Basement Rocks from the Cocos Ridge

Today is the second of the basement sampling party. No this is not like a sale in the basement of Filene’s. This is expensive ignenous rock that we hope will tell us many things.

 Last night, I asked at dinner what the story of the day was and Akito’s eyes lit up. Basement rock! Same conversation this morning with Udo. These rocks will confirm (or refute, oh no!) his age model.  Basement rock is igneous rock. This is a term geophysicists use to describe the lowest strong, coherent reflector on seismic reflection profiles. 

Just 8 days ago we had another basement sampling party. It was at the first coring site – U1379. We had cored through about 900 m of sediment, at a shallow site (138 m seafloor depth) and then got into the basement rock. Site U1379 is on the continental slope and the sedimentary material was terrigenous (from the land). Only 10 miles or so from land. Greenish – grayish, sand, silt, clay, with shells and wood. Very young nanofossils (about 1 million years old). At the bottom of the sediment was basement rock. A mixed up group of rocks. A mélange type of rock containing, among others, basaltic clasts with large, bright-green, pristine olivine. We have lots of mélange in the San Francisco Bay area – a mixture of rocks. 
 
We returned to our very first site U1378 where we had drilled a hole and logged data by sending instruments down on the drilling pipe. So, we sorta knew what we were getting into. This was a deeper site, farther offshore, but still on the slope. More terrigenous sediments of sand, silt, and clay with some ash layers. Same old stuff with some variation. From the logging data, it was not a surprise when it was time to stop drilling. I still don’t understand all the lingo and different drilling techniques, but I did know that this was not the day to go learn about the fine art of coring.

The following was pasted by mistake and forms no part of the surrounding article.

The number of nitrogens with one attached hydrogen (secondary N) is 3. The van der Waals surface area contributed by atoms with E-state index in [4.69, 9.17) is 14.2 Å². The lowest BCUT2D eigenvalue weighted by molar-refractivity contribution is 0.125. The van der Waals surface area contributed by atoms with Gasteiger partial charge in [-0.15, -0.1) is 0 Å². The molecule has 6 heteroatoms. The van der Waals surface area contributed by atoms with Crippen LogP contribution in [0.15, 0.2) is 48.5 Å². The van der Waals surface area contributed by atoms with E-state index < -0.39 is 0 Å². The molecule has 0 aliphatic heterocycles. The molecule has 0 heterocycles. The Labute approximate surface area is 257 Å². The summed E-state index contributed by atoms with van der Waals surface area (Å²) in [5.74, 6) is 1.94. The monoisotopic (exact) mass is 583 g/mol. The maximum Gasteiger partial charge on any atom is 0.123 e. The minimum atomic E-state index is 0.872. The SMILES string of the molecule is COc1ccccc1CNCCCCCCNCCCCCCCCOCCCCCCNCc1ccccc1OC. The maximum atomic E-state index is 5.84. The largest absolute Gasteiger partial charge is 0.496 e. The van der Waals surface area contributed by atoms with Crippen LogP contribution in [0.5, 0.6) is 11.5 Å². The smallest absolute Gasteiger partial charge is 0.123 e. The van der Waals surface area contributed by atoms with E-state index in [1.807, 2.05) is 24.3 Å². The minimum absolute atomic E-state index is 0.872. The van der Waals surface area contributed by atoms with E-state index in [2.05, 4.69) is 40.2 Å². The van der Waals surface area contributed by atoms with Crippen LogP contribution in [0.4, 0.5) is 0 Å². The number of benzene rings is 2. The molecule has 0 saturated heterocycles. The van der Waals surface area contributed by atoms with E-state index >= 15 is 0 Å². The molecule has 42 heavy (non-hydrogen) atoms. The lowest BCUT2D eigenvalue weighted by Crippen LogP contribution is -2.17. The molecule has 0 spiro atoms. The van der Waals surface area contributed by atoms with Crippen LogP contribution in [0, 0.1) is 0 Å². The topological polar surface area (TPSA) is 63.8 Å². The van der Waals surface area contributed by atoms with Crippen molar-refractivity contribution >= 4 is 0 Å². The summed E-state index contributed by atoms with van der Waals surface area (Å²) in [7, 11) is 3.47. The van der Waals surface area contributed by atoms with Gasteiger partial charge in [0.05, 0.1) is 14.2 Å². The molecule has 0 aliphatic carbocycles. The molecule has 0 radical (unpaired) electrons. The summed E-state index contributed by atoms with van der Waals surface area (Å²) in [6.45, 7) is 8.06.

Next site was a day later, maybe. I’m losing track. The co-chief scientists want the basement rock. It is part of the scientific objective of CRISP Expedition 334. The basement rock will provide evidence on the stress within the seismogenic zone. We had moved just a half of a mile away for site U1380, at about the same seafloor depth of 500 m or so. 
 
In order to be able to core for the basement rock, the decision was made to drill down the first ~400 m at this site and then start coring. According to the seismic data from a previous cruise, the boundary between sediment and basement at this site (U1380) is at around 550 m +/- 50 m. The plan was to drill about 100 m of sediment before the basement rock and then into the basement rock. This amount of sedimentary rock would allow a correlation of the data with the sediments from the last station, just a half mile a way. Then we get stuck at the same depth or so. More decisions had to be made.
 
 
For our last site (the clock is ticking down), we moved about 20 miles to the west, following the same transect line, moving offshore. We are on the Cocos Ridge which has never been drilled before. This is the subucting plate, that is moving under Costa Rica. At site 1381, we are now over about 2000 m of water. We’ve recovered sediment cores (about 100 m depth) and basement core. Still drilling more basement rock and that make the petrologists happy. They will be conducting experiments on the rocks to measure strain, frictional properties and deformation properties. The sedimentologists and chemists are happy to have this record of what is being subducted. The sediment is very different material than from the slope. Brown sediments, the same color as Stephan’s pants.  Oceanic origin. 
 
 
 

 

Comments

What type of igneous rock is

What type of igneous rock is it? it looks like basalt. DIAL